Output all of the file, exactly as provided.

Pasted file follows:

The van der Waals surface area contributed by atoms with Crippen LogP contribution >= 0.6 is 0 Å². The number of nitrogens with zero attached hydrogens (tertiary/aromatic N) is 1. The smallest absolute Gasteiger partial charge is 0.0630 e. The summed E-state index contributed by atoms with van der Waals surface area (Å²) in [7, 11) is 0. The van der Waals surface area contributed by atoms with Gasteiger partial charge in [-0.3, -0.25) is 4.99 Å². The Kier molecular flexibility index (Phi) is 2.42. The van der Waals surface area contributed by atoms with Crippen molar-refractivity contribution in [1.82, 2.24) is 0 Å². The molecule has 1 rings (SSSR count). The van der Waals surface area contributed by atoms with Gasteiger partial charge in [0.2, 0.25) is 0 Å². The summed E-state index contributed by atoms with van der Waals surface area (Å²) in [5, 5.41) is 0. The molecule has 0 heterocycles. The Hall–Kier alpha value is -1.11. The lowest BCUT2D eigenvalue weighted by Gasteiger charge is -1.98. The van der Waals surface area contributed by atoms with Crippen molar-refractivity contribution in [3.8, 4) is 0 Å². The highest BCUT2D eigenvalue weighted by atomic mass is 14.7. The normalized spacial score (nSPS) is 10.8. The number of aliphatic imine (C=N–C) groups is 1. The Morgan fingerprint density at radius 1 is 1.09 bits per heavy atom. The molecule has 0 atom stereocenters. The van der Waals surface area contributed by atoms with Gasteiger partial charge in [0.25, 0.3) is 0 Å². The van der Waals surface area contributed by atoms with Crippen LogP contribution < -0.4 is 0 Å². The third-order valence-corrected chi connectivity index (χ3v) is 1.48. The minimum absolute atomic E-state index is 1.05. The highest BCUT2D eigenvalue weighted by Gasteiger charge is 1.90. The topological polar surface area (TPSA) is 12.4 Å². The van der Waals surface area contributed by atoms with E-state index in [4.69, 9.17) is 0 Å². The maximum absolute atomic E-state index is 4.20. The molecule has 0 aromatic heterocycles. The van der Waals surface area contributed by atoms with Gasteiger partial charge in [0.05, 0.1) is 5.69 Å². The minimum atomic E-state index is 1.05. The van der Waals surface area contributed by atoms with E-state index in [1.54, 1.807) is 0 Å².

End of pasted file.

The van der Waals surface area contributed by atoms with Crippen LogP contribution >= 0.6 is 0 Å². The number of nitrogens with zero attached hydrogens (tertiary/aromatic N) is 1. The smallest absolute Gasteiger partial charge is 0.0630 e. The summed E-state index contributed by atoms with van der Waals surface area (Å²) in [7, 11) is 0. The van der Waals surface area contributed by atoms with Gasteiger partial charge in [-0.3, -0.25) is 4.99 Å². The Kier molecular flexibility index (Phi) is 2.42. The van der Waals surface area contributed by atoms with Crippen molar-refractivity contribution in [1.82, 2.24) is 0 Å². The molecule has 1 rings (SSSR count). The van der Waals surface area contributed by atoms with Gasteiger partial charge in [0.2, 0.25) is 0 Å². The summed E-state index contributed by atoms with van der Waals surface area (Å²) in [5, 5.41) is 0. The molecule has 0 heterocycles. The Hall–Kier alpha value is -1.11. The lowest BCUT2D eigenvalue weighted by Gasteiger charge is -1.98. The van der Waals surface area contributed by atoms with Crippen molar-refractivity contribution in [3.8, 4) is 0 Å². The highest BCUT2D eigenvalue weighted by atomic mass is 14.7. The normalized spacial score (nSPS) is 10.8. The number of aliphatic imine (C=N–C) groups is 1. The Morgan fingerprint density at radius 1 is 1.09 bits per heavy atom. The molecule has 0 atom stereocenters. The van der Waals surface area contributed by atoms with Gasteiger partial charge in [0.25, 0.3) is 0 Å². The van der Waals surface area contributed by atoms with Crippen LogP contribution < -0.4 is 0 Å². The third-order valence-corrected chi connectivity index (χ3v) is 1.48. The minimum absolute atomic E-state index is 1.05. The highest BCUT2D eigenvalue weighted by Gasteiger charge is 1.90. The topological polar surface area (TPSA) is 12.4 Å². The van der Waals surface area contributed by atoms with E-state index in [4.69, 9.17) is 0 Å². The maximum absolute atomic E-state index is 4.20. The molecule has 0 aromatic heterocycles. The van der Waals surface area contributed by atoms with Gasteiger partial charge in [0.05, 0.1) is 5.69 Å². The minimum atomic E-state index is 1.05. The van der Waals surface area contributed by atoms with E-state index in [1.54, 1.807) is 0 Å².